Keywords: Drug risk communication, physicians, United States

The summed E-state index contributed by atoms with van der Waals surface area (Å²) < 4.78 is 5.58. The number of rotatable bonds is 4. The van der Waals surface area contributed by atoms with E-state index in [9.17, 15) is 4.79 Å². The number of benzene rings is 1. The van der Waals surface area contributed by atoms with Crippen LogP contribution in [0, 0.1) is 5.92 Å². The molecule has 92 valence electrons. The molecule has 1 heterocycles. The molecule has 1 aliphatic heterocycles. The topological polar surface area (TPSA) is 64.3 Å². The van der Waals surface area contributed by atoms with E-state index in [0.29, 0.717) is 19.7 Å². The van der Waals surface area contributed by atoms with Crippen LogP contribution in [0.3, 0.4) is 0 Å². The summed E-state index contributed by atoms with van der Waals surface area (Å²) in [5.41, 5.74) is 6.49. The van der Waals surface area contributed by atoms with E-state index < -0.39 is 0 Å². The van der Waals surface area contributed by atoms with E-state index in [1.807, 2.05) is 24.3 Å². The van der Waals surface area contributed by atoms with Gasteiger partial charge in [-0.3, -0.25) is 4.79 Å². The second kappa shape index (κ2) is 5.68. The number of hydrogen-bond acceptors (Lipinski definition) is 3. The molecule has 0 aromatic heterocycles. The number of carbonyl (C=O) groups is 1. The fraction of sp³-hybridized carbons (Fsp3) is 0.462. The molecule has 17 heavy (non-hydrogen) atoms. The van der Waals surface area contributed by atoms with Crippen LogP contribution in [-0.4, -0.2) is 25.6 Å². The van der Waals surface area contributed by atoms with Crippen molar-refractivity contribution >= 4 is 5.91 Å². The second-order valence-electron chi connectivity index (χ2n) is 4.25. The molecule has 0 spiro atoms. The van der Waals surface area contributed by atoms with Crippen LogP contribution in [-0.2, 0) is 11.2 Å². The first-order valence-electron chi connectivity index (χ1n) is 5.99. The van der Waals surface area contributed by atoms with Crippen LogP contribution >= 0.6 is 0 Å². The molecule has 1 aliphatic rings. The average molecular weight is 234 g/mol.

Abstract: An essential element in achieving a successful birth process is the size of the infant and its relationship to the birth canal. The maternal anthropomorphic characteristics of height and weight are determinant in establishing birth canal adequacy and infant size. The present study assesses the risk element of these two factors on obstetric performance in a Mediterranean population characterised by a relatively short stature and a high prevalence of the Metabolic Syndrome. Obese women have been shown to have pregnancies which are more likely to be complicated by hypertension and diabetes when compared to their leaner counterparts. They were more…likely to be delivered by Caesarean section and vaginal delivery was more likely to be complicated by shoulder dystocia. The infants born to these mothers were heavier and were more likely to suffer from respiratory distress in the neonatal period. The short stature woman similarly had a greater likelihood of requiring Caesarean delivery in spite of having a tendency to infants with smaller birth weights than their taller counterparts. The study confirms that the maternal body habitus remains an obstetric risk consideration that needs to be addressed when deciding on management of delivery.